NetEase’s new $725m esports park in Shanghai will include facilities for ‘development, team building, and talent training’

NetEase is reportedly developing a new $725 million esports park in Shanghai.

According to a report from Technode (thanks, Gamasutra), the Chinese publisher plans to take on “rival” Tencent with the multi-million dollar complex. Reportedly already under construction, the new esports stadium – which will also include facilities “for game development, team building, and talent training” – will support the Shanghai government’s plans “to boost support for the competitive gaming sector to make Shanghai an “esports capital” within five years. 

Revealed at the 2019 China Digital Entertainment Congress (CDEC), NetEase believes the park – which will be located in Shanghai’s western Qingpu District – will become “China’s first large professional esports stadium”.

“Shanghai has world-class location advantages in terms of incentive policies, upstream and downstream industries, infrastructure, and purchasing power and habits of local residents,” said Ding Yingfeng, president of NetEase’s game business.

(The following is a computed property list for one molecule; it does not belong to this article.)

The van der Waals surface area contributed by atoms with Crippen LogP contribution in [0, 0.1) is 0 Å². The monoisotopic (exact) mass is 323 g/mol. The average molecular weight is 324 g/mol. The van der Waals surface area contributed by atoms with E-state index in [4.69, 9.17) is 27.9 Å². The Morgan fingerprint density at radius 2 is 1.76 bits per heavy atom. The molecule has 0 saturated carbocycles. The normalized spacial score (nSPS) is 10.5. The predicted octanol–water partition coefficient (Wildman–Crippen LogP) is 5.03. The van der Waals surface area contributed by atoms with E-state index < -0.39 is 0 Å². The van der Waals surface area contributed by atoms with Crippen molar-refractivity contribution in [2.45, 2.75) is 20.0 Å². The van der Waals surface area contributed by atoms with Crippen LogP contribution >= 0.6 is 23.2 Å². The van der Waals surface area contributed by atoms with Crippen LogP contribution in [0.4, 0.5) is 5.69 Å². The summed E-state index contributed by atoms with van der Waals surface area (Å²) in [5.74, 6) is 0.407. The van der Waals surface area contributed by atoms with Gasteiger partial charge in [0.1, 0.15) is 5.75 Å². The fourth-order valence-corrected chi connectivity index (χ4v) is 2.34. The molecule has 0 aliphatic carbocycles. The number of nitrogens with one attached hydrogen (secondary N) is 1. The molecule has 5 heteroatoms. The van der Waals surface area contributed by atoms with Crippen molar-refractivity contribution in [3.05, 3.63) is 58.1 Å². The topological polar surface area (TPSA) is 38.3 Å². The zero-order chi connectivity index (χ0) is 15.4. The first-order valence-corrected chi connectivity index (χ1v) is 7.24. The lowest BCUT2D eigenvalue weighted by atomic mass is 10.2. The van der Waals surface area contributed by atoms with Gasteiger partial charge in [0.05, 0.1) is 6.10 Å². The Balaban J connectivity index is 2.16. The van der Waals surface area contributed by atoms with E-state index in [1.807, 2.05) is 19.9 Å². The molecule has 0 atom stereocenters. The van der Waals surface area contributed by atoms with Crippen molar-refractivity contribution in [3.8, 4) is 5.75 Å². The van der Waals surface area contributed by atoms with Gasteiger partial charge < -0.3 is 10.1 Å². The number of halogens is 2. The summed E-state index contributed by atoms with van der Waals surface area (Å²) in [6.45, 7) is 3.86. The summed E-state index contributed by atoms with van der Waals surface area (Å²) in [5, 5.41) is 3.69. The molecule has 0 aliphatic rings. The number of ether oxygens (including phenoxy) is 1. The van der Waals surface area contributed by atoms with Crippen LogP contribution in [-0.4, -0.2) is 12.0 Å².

Tencent recently acquired Swedish game developer, Sharkmob. Sharkmob was founded in Malmö in 2017 with the view of designing a workplace “well suited for the ever-changing media landscape, capable of delivering interactive entertainment experiences for the future”. 

“We have been keeping in touch over the years, and at some point it started to get serious,” Sharkmob’s CEO Fredrik Rundqvist told MCV recently when asked how the acquisition came about. “Even though we are a very small company and they are a very large company, there is a lot of common ground in the way we view online games and the future of gaming in general.

“We really clicked on a personal level, but the business rationale is great. We get to retain creative control and at the same time we can access their vast resources and knowledge. There is so much we can learn from them, and it will speed up our evolution.”

About Vikki Blake

It took 15 years of civil service monotony for Vikki to crack and switch to writing about games. She has since become an experienced reporter and critic working with a number of specialist and mainstream outlets in both the UK and beyond, including Eurogamer, GamesRadar+, IGN, MTV, and Variety.

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